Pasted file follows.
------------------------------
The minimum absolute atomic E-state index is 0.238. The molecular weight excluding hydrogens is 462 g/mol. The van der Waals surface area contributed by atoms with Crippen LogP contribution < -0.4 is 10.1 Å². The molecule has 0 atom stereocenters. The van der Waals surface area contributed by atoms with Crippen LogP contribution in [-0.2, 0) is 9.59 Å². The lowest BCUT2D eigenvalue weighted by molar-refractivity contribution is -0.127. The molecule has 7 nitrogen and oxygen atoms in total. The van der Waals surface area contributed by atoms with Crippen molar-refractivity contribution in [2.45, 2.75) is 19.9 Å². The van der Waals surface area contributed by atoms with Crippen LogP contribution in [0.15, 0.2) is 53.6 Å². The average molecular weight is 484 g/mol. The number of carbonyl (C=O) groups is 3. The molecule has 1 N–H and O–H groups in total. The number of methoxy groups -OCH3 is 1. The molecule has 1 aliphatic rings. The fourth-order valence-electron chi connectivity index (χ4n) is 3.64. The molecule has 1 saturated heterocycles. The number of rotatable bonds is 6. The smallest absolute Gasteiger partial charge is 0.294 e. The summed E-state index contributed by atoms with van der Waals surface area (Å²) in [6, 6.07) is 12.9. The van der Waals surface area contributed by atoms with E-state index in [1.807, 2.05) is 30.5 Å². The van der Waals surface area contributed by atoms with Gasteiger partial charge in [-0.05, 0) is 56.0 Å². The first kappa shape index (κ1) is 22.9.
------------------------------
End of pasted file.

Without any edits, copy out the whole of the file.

The minimum absolute atomic E-state index is 0.238. The molecular weight excluding hydrogens is 462 g/mol. The van der Waals surface area contributed by atoms with Crippen LogP contribution < -0.4 is 10.1 Å². The molecule has 0 atom stereocenters. The van der Waals surface area contributed by atoms with Crippen LogP contribution in [-0.2, 0) is 9.59 Å². The lowest BCUT2D eigenvalue weighted by molar-refractivity contribution is -0.127. The molecule has 7 nitrogen and oxygen atoms in total. The van der Waals surface area contributed by atoms with Crippen molar-refractivity contribution in [2.45, 2.75) is 19.9 Å². The van der Waals surface area contributed by atoms with Crippen LogP contribution in [0.15, 0.2) is 53.6 Å². The average molecular weight is 484 g/mol. The number of carbonyl (C=O) groups is 3. The molecule has 1 N–H and O–H groups in total. The number of methoxy groups -OCH3 is 1. The molecule has 1 aliphatic rings. The fourth-order valence-electron chi connectivity index (χ4n) is 3.64. The molecule has 1 saturated heterocycles. The number of rotatable bonds is 6. The smallest absolute Gasteiger partial charge is 0.294 e. The summed E-state index contributed by atoms with van der Waals surface area (Å²) in [6, 6.07) is 12.9. The van der Waals surface area contributed by atoms with E-state index in [1.807, 2.05) is 30.5 Å². The van der Waals surface area contributed by atoms with Gasteiger partial charge in [-0.05, 0) is 56.0 Å². The first kappa shape index (κ1) is 22.9.